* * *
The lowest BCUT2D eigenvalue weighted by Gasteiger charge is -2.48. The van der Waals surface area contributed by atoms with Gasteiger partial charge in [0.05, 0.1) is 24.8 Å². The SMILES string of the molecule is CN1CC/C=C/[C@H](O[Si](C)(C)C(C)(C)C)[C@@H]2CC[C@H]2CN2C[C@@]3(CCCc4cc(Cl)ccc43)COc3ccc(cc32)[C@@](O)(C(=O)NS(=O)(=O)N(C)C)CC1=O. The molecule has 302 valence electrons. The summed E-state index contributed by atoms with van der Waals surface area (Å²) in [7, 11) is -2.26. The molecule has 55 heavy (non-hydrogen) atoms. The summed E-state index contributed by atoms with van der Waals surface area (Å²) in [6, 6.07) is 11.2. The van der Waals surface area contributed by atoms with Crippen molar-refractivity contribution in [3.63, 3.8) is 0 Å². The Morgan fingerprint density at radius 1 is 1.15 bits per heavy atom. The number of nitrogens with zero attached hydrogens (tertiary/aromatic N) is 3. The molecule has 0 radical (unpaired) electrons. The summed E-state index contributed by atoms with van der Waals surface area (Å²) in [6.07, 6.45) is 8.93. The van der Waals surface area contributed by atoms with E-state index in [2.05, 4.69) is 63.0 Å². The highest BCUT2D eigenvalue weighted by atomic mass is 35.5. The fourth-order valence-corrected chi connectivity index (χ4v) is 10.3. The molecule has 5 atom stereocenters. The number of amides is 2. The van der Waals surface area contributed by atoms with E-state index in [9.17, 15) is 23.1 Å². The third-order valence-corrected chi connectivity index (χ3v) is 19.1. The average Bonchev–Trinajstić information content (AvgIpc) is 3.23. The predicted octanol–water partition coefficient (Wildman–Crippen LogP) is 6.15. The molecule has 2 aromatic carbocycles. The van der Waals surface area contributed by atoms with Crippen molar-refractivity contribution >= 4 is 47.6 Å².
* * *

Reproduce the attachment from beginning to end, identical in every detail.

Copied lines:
The lowest BCUT2D eigenvalue weighted by Gasteiger charge is -2.48. The van der Waals surface area contributed by atoms with Gasteiger partial charge in [0.05, 0.1) is 24.8 Å². The SMILES string of the molecule is CN1CC/C=C/[C@H](O[Si](C)(C)C(C)(C)C)[C@@H]2CC[C@H]2CN2C[C@@]3(CCCc4cc(Cl)ccc43)COc3ccc(cc32)[C@@](O)(C(=O)NS(=O)(=O)N(C)C)CC1=O. The molecule has 302 valence electrons. The summed E-state index contributed by atoms with van der Waals surface area (Å²) in [7, 11) is -2.26. The molecule has 55 heavy (non-hydrogen) atoms. The summed E-state index contributed by atoms with van der Waals surface area (Å²) in [6, 6.07) is 11.2. The van der Waals surface area contributed by atoms with Crippen molar-refractivity contribution in [3.63, 3.8) is 0 Å². The Morgan fingerprint density at radius 1 is 1.15 bits per heavy atom. The number of nitrogens with zero attached hydrogens (tertiary/aromatic N) is 3. The molecule has 0 radical (unpaired) electrons. The summed E-state index contributed by atoms with van der Waals surface area (Å²) in [6.07, 6.45) is 8.93. The van der Waals surface area contributed by atoms with E-state index in [2.05, 4.69) is 63.0 Å². The highest BCUT2D eigenvalue weighted by atomic mass is 35.5. The fourth-order valence-corrected chi connectivity index (χ4v) is 10.3. The molecule has 5 atom stereocenters. The number of amides is 2. The van der Waals surface area contributed by atoms with E-state index in [9.17, 15) is 23.1 Å². The third-order valence-corrected chi connectivity index (χ3v) is 19.1. The average Bonchev–Trinajstić information content (AvgIpc) is 3.23. The predicted octanol–water partition coefficient (Wildman–Crippen LogP) is 6.15. The molecule has 2 aromatic carbocycles. The van der Waals surface area contributed by atoms with Crippen molar-refractivity contribution >= 4 is 47.6 Å².